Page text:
The problem with trying to appease everyone is that you, quite simply, can’t do it. Most of us spend years trying to figure out why exactly were your thoughts – in your opinion – were viewed in a light different than its original intention, so most simply “do them” and revel in their ability to do so.
I could give a 2,000-word treatise on We Can’t Be Stopped, Bl_ck B_st_rds or any other obscure piece of vintage rap memorabilia ten times over at the main hustle, but quite frankly I won’t because a: there’s not enough hours in my day to do so without ultimately giving a “fuck effort”-like middle finger and stop caring; b: most of the visitors there are either too young or fickle-minded to really give three-eighths of a shit about that; or c: only a nominal amount of heads truly, deeply care about that shit, and said heads aren’t likely to help me maintain a roof over my head. Suffice to say, we live in the ADHD era of hip hop, where 140 characters have replaced the in-depth diatribe, and today’s artists are only as hot as the length of time their content stays on the front page of your favorite website you visit to gank music from.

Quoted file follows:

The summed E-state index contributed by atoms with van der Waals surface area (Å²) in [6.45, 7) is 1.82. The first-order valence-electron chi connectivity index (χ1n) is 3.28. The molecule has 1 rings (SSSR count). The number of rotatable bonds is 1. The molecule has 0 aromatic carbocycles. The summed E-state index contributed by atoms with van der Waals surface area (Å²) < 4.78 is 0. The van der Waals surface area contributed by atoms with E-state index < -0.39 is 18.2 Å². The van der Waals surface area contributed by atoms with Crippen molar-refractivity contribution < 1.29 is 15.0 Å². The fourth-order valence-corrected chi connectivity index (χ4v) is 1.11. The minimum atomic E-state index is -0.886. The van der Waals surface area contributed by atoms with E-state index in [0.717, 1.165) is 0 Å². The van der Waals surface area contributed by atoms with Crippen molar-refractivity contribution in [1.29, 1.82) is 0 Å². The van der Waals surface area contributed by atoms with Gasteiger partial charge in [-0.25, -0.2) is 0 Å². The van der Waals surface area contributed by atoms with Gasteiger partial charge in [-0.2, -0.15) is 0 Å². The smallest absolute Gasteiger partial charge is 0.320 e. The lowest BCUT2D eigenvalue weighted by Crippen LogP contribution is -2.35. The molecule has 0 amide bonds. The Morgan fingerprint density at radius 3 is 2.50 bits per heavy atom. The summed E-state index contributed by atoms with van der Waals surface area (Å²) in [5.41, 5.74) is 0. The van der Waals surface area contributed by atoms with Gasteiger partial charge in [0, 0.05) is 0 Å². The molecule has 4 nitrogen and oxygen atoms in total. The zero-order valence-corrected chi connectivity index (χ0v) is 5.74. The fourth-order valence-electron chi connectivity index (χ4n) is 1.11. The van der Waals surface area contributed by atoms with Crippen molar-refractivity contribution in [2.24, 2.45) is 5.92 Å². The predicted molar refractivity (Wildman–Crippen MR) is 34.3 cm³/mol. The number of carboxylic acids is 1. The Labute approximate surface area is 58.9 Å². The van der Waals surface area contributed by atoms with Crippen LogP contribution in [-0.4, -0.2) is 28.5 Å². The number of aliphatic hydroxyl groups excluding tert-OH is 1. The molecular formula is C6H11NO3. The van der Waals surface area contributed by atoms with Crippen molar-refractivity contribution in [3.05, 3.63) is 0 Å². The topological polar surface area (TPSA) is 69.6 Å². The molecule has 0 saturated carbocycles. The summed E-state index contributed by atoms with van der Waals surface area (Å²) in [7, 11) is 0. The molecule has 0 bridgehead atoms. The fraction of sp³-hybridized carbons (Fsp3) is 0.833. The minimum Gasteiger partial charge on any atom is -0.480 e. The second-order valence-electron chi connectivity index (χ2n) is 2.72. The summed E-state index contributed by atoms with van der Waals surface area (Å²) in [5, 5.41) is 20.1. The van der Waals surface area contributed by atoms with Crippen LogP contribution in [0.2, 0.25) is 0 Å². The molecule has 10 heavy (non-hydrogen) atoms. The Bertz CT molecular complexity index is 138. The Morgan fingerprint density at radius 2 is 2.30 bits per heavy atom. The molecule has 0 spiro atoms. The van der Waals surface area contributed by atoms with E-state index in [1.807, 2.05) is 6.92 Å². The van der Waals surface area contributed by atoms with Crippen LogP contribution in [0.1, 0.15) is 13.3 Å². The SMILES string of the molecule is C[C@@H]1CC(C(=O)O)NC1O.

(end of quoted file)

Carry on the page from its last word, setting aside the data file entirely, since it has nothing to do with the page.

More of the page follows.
We tend to get caught up in the rapture of page views and uniques, myself included. Websites have changed from being the antithesis of the radio and its entire ringtone dishonor to a form of the radio itself, and as they grow and change so does the content splayed upon them. Rather than looking as a website adapting to the tropical climate changes of music, its editors are simply dismissed as brainless “industry” tools and sell-outs. It’s a catch-22 of sorts: we’ll draw the ire of slick-talking, self-important, elitist music snobs who’ll disguise mundane insults with a #noshots hash tag, yet will be looked at as salty, emotional wrecks should we ever respond. Twitter has become the new rap diss song.
I spent my years over at the good ship Amistad knowing how to push enough buttons in a reader to garner a response, and by the time the shop went out of business (seriously, that section shut down months ago, and my “works” there vanished off the face of the Internets) I’d regressed from a faux-incendiary, half-witted scribe to a full-time cynic. I never envisioned that in the wake of print journalism’s fall from grace that the weblog would be viewed as a significant source for information retrieval. What started as a means to express personal opinions have transformed into a quasi-credible news forum where said opinions are null and void. The weblog is dead. Long live the weblog.